Degradation of the organic material is promoted by a photoactive catalyst. In the process of the present invention the catalyst is anatase titanium dioxide, typically that produced by the hydrolysis of a soluble titanium compound such as titanyl sulphate or titanium tetrachloride and which after precipitation is calcined to produce the anatase titanium dioxide. Preferably the calcination conditions are chosen so that the time and/or temperature is somewhat less than that which would be required to produce optimum pigmentary anatase titanium dioxide. The catalyst preferably has a high surface area of from 20 to 200 m2 /gm. Typically a hydrated precipitate of titanium dioxide is calcined at a temperature of from 100° C. to 1000° C. for 10 minutes to 1000 minutes. Usually the anatase titanium dioxide has a particle size of from 0.001 micron to 1.0 micron.

If desired the anatase titanium dioxide can be produced by the oxidation of a titanium halide such as titanium tetrachloride under conditions such that the product has the desired high surface area.

The organic material to be treated in the process of the invention is in the form of a fluid during treatment. Where the organic material to be degraded is a liquid itself then it can be treated directly. However the organic can be dissolved or dispersed in water or in any other suitable medium prior to treatment. Aqueous solutions are preferred since a product of the degradation process is water and usually the aqueous solution can have an pH value but preferably is acidic and more preferably has a pH less than 4.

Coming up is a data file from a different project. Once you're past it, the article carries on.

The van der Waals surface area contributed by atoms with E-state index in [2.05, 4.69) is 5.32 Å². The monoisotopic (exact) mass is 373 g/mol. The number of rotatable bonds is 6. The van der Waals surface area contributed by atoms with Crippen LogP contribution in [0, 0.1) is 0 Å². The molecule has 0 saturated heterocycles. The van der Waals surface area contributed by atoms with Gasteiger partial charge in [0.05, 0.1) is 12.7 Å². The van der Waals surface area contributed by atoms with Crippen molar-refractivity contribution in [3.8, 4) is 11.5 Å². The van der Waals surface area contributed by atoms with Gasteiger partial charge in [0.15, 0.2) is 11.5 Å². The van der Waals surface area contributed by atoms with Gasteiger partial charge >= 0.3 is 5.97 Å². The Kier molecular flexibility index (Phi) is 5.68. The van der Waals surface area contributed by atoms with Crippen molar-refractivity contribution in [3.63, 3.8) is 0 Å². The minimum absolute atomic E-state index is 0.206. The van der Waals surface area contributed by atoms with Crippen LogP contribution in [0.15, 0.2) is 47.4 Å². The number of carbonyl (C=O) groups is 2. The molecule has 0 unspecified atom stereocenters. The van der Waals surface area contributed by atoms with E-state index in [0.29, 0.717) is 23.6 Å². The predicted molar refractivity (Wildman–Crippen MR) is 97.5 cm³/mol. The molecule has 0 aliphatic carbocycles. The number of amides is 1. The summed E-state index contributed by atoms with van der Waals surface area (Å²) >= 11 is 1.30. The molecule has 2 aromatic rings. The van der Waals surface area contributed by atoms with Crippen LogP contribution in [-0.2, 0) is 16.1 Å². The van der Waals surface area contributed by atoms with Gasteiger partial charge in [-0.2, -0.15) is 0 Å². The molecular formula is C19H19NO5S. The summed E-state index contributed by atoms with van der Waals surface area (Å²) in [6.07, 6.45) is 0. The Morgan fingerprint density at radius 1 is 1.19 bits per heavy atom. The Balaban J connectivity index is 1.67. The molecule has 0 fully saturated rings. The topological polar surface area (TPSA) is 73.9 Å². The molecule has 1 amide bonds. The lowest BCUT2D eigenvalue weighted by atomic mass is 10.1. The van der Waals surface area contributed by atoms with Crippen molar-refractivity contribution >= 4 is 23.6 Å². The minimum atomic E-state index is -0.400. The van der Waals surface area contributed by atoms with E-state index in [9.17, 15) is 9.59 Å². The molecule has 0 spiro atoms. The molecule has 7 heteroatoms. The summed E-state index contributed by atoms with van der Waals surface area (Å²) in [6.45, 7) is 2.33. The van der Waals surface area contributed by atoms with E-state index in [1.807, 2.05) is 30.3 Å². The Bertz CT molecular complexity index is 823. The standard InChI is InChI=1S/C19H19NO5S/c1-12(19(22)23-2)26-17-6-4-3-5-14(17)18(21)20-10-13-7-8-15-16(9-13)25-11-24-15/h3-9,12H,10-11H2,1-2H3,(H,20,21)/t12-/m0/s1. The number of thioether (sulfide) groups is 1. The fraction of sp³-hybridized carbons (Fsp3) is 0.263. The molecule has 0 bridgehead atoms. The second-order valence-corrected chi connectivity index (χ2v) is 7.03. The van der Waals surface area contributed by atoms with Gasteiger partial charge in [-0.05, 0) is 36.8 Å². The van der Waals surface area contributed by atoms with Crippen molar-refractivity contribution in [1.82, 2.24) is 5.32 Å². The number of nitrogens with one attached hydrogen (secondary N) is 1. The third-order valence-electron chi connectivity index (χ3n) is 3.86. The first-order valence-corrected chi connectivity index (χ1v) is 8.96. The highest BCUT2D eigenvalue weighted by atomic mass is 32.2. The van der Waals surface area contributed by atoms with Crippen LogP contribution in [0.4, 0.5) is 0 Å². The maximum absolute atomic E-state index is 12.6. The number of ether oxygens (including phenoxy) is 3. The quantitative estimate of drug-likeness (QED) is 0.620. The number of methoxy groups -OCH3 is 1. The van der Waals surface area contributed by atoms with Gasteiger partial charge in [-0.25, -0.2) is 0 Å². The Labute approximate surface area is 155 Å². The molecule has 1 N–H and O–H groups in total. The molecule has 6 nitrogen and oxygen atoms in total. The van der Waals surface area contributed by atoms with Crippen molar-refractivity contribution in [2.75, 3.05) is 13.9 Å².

The anatase titanium dioxide is mixed with the organic material in fluid form to form said liquid dispersion of the catalyst and the organic material. The dispersion can contain a wide range of amounts of the catalyst and the organic material but usually will contain from 0.1 gpl to 10 gpl catalyst and 0.1 ppb to 1000 ppm of the organic material.

Activation of the anatase titanium dioxide catalyst is ensured by exposing the catalyst to the effect of ultraviolet light. The liquid dispersion to be treated is exposed to the light as it is in contact with the surface of the plate-like member and whilst ultraviolet light of any wavelength can be used it has been found that light emitted by so=called low pressure lamps is more effective in promoting degradation of the organic material. Typically UV light of up to 400 nanometers can be used but the most preferred light is that having a wavelength of from 240 to 280 nm.